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Argument: Arizona immigration law invites abusive racial profiling

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Eugene Robinson. "Arizona's new immigration law is an act of vengeance." April 27, 2010: "How are police supposed to decide whom they 'reasonably suspect' of being in the country illegally?. Since the great majority of undocumented immigrants in Arizona are from Mexico, aggressive enforcement of the law would seem to require demanding identification from anybody who looks kind of Mexican. Or maybe just hassling those who look kind of Mexican and also kind of poor. Or maybe anyone who dares to visit the Mexican consulate."


"Stopping Arizona." New York Times Editorial. April 29th, 2010: "DEFEND CIVIL RIGHTS The Justice Department needs to challenge this law forcefully in court. The statute requires police officers to stop and question anyone who looks like an illegal immigrant. Gov. Jan Brewer signed the law but says she doesn’t know what an illegal immigrant looks like, leaving that to others who think they do.

The Justice Department knows what kinds of abuse that invites. It is already investigating the sheriff of Maricopa County, Joe Arpaio, who raids Hispanic neighborhoods in and around Phoenix. His deputies demand people’s papers based on the shirts and boots they wear.

Federal law requires noncitizens to carry documents but does not empower police officers to stop anyone they choose and demand to see papers. Arizona’s attempt to get around that by defining the act of standing on its soil without papers as a criminal act is repellent."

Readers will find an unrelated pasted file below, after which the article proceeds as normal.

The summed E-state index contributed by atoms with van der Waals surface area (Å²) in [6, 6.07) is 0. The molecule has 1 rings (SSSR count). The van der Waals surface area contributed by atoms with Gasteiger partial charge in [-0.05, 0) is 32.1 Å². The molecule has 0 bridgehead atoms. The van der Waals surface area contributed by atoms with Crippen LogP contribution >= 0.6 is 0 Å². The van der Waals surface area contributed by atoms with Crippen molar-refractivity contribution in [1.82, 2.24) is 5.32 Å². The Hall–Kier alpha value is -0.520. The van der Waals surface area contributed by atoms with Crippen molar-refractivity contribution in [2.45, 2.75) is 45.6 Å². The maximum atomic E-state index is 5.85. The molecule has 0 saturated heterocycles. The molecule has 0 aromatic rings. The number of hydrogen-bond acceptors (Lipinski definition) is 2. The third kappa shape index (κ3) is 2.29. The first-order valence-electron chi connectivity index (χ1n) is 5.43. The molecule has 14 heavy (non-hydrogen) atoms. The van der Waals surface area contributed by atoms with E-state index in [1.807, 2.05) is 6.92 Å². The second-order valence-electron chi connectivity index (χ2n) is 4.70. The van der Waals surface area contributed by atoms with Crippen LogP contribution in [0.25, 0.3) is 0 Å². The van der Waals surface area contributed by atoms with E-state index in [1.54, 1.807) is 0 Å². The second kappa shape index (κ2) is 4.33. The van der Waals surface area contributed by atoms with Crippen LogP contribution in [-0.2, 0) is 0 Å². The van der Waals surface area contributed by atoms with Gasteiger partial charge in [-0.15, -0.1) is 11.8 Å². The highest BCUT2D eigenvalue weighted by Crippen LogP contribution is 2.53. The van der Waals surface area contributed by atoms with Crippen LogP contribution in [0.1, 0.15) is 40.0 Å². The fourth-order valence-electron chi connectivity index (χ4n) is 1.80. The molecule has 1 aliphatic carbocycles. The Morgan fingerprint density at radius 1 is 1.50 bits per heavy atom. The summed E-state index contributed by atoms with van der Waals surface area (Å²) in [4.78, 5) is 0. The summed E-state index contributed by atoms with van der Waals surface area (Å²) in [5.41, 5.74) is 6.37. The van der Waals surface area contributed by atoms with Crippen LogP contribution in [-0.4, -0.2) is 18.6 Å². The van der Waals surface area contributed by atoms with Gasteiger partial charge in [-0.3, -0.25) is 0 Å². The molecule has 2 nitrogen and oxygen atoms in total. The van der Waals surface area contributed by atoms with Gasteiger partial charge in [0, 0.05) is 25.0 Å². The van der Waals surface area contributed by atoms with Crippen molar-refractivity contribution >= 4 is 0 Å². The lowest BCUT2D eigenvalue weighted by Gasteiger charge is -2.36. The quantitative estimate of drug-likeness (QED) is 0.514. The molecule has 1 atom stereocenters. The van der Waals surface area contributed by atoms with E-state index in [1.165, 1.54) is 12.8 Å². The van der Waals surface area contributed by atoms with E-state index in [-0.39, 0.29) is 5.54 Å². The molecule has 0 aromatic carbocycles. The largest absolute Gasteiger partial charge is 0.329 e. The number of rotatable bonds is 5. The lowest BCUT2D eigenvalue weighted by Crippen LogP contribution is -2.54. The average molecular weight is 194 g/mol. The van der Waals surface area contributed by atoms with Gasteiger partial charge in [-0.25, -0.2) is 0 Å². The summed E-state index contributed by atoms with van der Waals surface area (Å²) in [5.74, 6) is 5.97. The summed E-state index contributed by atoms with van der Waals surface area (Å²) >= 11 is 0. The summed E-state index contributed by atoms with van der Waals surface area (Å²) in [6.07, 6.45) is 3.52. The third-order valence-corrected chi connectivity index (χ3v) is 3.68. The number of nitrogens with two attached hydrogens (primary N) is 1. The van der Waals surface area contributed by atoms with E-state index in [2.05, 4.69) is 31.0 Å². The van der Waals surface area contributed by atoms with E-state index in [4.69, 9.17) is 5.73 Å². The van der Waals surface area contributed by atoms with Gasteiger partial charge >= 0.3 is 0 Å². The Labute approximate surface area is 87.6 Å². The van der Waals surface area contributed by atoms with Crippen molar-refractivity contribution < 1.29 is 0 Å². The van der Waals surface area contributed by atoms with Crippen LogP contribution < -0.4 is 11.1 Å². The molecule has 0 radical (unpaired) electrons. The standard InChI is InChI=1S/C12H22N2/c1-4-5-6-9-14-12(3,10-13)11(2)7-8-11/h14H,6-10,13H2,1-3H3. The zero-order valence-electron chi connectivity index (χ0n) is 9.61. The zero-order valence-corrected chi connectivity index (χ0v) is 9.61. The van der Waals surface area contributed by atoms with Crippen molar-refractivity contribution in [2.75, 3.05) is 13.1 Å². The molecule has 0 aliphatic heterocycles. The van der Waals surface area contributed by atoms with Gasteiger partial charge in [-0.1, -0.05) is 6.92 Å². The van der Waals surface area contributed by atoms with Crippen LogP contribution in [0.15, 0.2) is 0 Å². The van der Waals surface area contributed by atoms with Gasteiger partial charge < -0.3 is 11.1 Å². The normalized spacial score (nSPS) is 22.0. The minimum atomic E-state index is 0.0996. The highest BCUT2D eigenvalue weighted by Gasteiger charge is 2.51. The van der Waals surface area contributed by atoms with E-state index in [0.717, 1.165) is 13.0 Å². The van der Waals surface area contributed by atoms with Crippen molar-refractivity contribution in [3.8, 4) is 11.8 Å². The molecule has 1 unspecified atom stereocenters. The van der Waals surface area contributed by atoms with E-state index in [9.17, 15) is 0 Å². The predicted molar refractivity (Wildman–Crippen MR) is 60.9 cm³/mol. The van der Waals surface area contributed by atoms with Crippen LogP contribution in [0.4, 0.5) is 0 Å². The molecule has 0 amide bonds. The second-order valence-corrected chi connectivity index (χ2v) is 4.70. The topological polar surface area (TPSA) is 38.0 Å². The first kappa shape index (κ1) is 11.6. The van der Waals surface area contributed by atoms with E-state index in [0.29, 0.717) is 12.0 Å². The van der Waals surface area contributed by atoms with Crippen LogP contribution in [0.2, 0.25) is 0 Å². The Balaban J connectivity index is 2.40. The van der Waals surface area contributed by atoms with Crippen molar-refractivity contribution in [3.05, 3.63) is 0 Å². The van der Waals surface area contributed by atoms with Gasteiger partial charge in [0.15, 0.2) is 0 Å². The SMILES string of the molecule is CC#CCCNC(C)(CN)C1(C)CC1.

Eugene Robinson. "Arizona's new immigration law is an act of vengeance." April 27, 2010: "How are police supposed to decide whom they 'reasonably suspect' of being in the country illegally?. Since the great majority of undocumented immigrants in Arizona are from Mexico, aggressive enforcement of the law would seem to require demanding identification from anybody who looks kind of Mexican. Or maybe just hassling those who look kind of Mexican and also kind of poor. Or maybe anyone who dares to visit the Mexican consulate."


Michael Gerson. "A test of Arizona's political character." Washington Post. April 28, 2010: "Those whose citizenship can't be verified can be arrested. But how is such reasonable suspicion aroused? The law forbids the use of race or ethnicity as the 'sole' basis for questioning. So what are the other telltale indicators?"


Froma Harrop. "Arizona May Prod Feds to Finally Act wonders." Creators.com. April 26th, 2010: "How could there not be? What would make an Arizona law enforcer suspect that someone is here illegally other than that person's ethnic appearance? 'Stopping brown people in the street is not the way to address the problem.'"


"Arizona's unhelpful new immigration law invites racial profiling." Seattle Times Editorial. April 26th, 2010: "the state's leaders must accept responsibility for a law that could invite racial profiling and harassment. [...] Concerns that overburdened law enforcement may be tempted to rely on skin color to determine whether to ask for a green card, driver's license or other proof of citizenship are not misplaced. Fears are not eased by Gov. Jan Brewer's executive order directing law-enforcement agencies to develop ways to enforce the law without racial profiling.

Brunt force of the law will come down on Mexicans with the distinction between those here legally or illegally coming too late."


"Editorial: Arizona immigration law a throwback to a sadder era." Sacramento Bee. April 28th, 2010: "SB 1070 does require police to have 'reasonable suspicion' that a person is illegal. But what, really, is a 'reasonable suspicion for police who stop people who look illegal? Comedian Jon Stewart's 'Daily Show' joked about targeting gardeners or those 'burping white people's babies.' But this is no laughing matter."

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